The station building and Station Masters residence are uncommon in Queensland as being constructed of masonry which demonstrates the NSWGR influence.

Criterion DThe place is important in demonstrating the principal characteristics of a particular class of cultural places.

The station building and yardwork was the response to the meeting between two separate colonial railway systems at a border using separate railway gauges. They demonstrate the inter-colonial rivalry with regard to railway gauges, which continued from the end of the nineteenth century, until major rail standardisation between the systems began in the 1960's.


The Southern Line was extended from Stanthorpe to Wallangarra on 4 February 1887 almost a year prior to the completion of the NSWGR line from Tenterfield to Wallangarra on 16 January 1888, thereby opening an inter-colonial link between Brisbane and Sydney. Temporary buildings were first erected with the permanent buildings being erected from 1887 to 1890.

The first section of the Southern and Western Railway had opened between Ipswich and Bigges Camp (Grandchester) on 31 July 1865. The railway was constructed to link the pastoral areas of the Darling Downs, with the head of navigation on the Bremer River at Ipswich. The Southern and Western Railway was progressively extended to reach Toowoomba in April 1867, following completion of the Main Range section of the railway. Further westward extension of the line completed the Ipswich-Dalby line in 1868.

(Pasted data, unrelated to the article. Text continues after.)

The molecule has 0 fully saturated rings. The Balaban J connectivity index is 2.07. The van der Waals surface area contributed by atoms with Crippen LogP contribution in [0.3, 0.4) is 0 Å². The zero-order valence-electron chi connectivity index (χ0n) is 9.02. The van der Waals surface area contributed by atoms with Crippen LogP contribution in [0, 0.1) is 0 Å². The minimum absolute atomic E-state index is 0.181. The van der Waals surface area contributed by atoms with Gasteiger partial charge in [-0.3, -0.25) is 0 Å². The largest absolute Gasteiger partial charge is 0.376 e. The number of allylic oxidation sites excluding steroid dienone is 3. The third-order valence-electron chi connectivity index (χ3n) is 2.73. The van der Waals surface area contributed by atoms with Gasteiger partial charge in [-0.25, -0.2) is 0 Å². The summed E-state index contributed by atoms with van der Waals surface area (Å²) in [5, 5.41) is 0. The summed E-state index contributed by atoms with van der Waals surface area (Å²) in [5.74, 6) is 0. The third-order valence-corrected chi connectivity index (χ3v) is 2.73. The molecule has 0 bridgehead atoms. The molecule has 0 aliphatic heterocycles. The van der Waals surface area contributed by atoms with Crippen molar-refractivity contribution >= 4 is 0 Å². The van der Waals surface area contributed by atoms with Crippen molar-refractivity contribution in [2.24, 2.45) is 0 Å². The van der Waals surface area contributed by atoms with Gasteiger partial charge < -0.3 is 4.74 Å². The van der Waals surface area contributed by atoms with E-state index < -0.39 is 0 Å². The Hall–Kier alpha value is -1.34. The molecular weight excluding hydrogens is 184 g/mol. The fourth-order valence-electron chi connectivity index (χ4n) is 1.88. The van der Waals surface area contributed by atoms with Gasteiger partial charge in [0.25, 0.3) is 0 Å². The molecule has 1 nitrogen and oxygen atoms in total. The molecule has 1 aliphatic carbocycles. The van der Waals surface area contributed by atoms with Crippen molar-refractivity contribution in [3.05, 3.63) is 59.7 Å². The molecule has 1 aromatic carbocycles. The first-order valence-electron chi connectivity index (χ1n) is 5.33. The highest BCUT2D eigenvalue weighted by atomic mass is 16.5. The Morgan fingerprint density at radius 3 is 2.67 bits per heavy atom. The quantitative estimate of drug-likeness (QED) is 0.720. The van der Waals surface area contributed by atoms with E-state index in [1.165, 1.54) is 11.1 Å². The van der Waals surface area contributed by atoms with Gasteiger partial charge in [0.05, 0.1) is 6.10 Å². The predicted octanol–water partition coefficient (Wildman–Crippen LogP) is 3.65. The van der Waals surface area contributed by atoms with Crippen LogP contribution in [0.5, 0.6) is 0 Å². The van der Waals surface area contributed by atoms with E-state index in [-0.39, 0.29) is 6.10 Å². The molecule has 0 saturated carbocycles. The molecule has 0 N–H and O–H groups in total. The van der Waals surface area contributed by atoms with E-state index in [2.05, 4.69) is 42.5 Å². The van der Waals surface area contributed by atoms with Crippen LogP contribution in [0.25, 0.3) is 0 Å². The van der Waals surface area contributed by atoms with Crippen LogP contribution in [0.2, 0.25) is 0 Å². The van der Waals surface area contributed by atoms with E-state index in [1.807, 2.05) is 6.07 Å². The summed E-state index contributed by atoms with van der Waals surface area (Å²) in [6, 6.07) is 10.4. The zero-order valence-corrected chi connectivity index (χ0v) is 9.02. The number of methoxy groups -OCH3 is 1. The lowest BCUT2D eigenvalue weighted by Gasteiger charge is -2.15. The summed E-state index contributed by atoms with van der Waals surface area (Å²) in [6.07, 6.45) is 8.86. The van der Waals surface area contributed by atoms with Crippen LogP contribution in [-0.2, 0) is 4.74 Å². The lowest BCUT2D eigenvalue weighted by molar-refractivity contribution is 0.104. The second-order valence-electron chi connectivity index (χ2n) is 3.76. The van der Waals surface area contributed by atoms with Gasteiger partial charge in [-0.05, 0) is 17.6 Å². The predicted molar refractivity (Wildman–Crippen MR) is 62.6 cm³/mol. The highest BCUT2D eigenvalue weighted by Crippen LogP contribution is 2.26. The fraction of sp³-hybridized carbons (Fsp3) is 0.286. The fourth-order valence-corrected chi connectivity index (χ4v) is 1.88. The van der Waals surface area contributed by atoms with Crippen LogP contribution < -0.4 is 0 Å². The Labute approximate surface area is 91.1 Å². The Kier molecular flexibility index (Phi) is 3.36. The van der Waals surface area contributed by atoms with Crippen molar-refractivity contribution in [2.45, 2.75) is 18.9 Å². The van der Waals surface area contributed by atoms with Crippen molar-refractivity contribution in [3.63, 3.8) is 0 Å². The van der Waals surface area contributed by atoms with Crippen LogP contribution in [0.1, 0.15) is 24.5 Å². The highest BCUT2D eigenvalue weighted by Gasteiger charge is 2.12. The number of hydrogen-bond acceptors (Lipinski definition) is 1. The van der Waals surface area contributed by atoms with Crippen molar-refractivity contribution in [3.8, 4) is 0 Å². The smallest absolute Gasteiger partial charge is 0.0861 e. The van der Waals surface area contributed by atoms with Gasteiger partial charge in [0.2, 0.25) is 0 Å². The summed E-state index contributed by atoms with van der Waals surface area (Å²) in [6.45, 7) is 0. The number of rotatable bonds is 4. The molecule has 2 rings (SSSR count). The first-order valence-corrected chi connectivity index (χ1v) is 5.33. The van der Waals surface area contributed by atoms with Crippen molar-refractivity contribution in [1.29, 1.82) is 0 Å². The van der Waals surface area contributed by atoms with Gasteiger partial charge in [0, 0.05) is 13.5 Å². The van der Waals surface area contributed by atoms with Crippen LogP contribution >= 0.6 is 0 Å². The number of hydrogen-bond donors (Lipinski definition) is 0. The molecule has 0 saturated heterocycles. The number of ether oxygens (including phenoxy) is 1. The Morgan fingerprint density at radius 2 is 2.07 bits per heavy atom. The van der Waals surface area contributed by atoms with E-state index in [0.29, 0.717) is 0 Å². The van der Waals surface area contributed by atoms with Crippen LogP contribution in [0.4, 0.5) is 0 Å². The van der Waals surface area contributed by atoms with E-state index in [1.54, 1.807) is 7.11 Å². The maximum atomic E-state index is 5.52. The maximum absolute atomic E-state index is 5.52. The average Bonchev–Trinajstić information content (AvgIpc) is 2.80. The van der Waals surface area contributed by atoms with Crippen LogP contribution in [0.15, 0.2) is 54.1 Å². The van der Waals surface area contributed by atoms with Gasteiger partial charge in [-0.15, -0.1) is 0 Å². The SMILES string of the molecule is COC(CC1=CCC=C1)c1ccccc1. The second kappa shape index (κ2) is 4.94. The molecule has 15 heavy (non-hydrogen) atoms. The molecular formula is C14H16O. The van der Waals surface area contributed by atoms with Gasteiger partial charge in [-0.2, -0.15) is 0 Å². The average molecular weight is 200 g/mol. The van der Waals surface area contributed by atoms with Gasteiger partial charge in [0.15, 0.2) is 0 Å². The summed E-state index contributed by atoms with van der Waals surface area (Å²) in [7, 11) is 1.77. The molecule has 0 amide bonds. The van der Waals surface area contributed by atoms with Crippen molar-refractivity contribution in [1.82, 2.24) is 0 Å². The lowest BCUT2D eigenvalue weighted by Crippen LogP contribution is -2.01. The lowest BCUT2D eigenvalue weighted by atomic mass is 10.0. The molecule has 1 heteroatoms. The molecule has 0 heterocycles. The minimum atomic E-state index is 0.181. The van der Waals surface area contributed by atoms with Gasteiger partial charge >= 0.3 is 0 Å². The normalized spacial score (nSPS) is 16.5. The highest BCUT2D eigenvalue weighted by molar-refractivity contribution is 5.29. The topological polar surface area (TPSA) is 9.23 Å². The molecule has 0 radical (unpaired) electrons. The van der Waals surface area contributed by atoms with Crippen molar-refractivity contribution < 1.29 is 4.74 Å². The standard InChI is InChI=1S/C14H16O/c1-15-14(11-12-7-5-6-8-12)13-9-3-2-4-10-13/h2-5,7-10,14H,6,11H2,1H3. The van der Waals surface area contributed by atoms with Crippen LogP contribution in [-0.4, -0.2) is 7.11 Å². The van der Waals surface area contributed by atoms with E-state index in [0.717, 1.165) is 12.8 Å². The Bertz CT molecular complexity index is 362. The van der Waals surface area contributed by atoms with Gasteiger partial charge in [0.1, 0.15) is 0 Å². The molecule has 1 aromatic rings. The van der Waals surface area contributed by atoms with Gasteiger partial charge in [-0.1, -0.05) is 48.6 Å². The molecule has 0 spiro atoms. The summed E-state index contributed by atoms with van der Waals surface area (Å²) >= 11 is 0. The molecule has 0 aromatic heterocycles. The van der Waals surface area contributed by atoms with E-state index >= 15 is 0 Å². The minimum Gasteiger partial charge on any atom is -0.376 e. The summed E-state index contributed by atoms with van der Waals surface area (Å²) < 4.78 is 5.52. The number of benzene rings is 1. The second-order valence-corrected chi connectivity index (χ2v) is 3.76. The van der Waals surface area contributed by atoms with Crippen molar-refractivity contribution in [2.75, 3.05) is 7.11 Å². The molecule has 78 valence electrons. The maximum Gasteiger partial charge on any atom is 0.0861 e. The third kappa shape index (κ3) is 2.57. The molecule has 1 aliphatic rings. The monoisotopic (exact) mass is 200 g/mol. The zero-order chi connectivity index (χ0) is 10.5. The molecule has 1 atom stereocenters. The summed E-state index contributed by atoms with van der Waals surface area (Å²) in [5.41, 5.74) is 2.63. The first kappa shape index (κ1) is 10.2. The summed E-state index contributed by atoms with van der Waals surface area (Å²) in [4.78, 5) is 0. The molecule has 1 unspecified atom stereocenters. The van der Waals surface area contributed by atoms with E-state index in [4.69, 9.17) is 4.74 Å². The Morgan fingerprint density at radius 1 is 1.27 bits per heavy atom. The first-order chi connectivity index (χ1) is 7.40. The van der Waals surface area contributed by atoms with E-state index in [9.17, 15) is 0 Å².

A line serving the southern part of the Darling Downs to Warwick, to be built in two sections was approved by Parliament in 1865. However major financial difficulties for the colony saw that the line was not completed to Hendon until 1869 and through to Warwick until 187. An indirect route from Ipswich was chosen branching off the western line near Gowrie, and running south via Westbrook, to save on construction costs.